Almost perfect: “Yet, as we were marching, there were some of these stereo-type Wall-Street men with their suits and a very arrogant manner that spoke of their attitude, questioning ‘Why are we being impeded by this?’” Blakey noticed. “They were walking through the crowd of children roughly and disruptively, clearly uncomfortable with what was proceeding before them.”
Blakey’s words came in slow phrases measured against the tortured cultural memory that the world would banish. One sensed the frustration surging through veins taut against his almond skin. For an instant it seemed as if he would rise from his seat in the newly established Institute for Historical Biology at William and Mary he had founded and bang his fists on the table. He resisted. There was only his careful enunciation.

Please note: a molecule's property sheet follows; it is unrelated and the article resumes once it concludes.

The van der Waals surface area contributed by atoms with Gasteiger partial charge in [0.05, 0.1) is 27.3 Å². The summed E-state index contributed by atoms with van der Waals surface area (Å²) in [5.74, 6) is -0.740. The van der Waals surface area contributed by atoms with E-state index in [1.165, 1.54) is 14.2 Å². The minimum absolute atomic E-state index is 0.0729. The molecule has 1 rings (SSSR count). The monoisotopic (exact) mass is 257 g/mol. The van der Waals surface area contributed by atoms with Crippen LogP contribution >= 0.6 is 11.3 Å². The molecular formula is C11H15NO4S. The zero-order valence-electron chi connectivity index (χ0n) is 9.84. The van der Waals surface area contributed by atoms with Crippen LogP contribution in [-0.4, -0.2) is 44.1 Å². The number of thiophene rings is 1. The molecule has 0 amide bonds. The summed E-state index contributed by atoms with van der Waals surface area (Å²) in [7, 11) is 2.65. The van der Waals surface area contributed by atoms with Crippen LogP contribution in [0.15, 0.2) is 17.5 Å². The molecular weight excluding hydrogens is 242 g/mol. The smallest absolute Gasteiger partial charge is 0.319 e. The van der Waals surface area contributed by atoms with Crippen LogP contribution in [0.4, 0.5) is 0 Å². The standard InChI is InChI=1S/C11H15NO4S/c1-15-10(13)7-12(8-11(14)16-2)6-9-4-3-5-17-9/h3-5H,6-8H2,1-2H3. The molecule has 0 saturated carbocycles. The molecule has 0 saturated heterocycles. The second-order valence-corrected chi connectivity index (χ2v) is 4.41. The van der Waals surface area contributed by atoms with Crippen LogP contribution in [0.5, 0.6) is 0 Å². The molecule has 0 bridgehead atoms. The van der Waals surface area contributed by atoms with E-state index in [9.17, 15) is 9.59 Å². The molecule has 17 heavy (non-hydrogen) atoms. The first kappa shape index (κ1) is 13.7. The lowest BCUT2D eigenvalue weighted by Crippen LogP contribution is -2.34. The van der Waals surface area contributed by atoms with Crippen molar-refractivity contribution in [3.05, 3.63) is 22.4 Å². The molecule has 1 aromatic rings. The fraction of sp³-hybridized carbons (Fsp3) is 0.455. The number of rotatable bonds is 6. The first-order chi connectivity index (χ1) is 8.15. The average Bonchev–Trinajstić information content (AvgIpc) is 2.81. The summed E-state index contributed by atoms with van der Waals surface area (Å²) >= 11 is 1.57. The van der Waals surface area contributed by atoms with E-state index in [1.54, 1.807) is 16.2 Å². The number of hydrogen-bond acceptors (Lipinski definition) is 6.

“Those persons in that instance certainly did not realize their humanity,” he said. “Certainly they did not realize their dignity.
“Other Euro-Americans who were standing there began walking with us. They clearly respected what was going on. Fortunately there were more of the latter than of the former.”
Michael Blakey is poised to advance the scope of African diasporic scholarship through the Institute for Historical Biology at William and Mary. Photo by David Williard.
|The African Burial Ground